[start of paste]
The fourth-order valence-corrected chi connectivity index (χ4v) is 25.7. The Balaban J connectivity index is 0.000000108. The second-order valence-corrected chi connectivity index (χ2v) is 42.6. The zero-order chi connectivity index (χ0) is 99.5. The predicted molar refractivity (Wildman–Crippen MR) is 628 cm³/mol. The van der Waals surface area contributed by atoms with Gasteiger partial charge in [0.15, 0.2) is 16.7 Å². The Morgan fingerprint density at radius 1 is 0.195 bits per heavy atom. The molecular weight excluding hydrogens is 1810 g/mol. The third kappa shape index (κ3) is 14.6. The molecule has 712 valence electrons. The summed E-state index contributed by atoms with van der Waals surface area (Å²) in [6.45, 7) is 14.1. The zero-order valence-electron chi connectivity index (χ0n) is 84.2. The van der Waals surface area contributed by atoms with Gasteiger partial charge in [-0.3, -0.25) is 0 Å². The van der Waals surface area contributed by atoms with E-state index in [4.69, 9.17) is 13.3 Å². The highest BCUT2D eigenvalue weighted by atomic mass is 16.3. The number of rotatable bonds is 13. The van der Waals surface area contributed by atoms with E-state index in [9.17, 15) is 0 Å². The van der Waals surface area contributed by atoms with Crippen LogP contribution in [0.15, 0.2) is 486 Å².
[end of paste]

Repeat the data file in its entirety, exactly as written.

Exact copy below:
The fourth-order valence-corrected chi connectivity index (χ4v) is 25.7. The Balaban J connectivity index is 0.000000108. The second-order valence-corrected chi connectivity index (χ2v) is 42.6. The zero-order chi connectivity index (χ0) is 99.5. The predicted molar refractivity (Wildman–Crippen MR) is 628 cm³/mol. The van der Waals surface area contributed by atoms with Gasteiger partial charge in [0.15, 0.2) is 16.7 Å². The Morgan fingerprint density at radius 1 is 0.195 bits per heavy atom. The molecular weight excluding hydrogens is 1810 g/mol. The third kappa shape index (κ3) is 14.6. The molecule has 712 valence electrons. The summed E-state index contributed by atoms with van der Waals surface area (Å²) in [6.45, 7) is 14.1. The zero-order valence-electron chi connectivity index (χ0n) is 84.2. The van der Waals surface area contributed by atoms with Gasteiger partial charge in [-0.3, -0.25) is 0 Å². The van der Waals surface area contributed by atoms with E-state index in [4.69, 9.17) is 13.3 Å². The highest BCUT2D eigenvalue weighted by atomic mass is 16.3. The number of rotatable bonds is 13. The van der Waals surface area contributed by atoms with E-state index in [9.17, 15) is 0 Å². The van der Waals surface area contributed by atoms with Crippen LogP contribution in [0.15, 0.2) is 486 Å².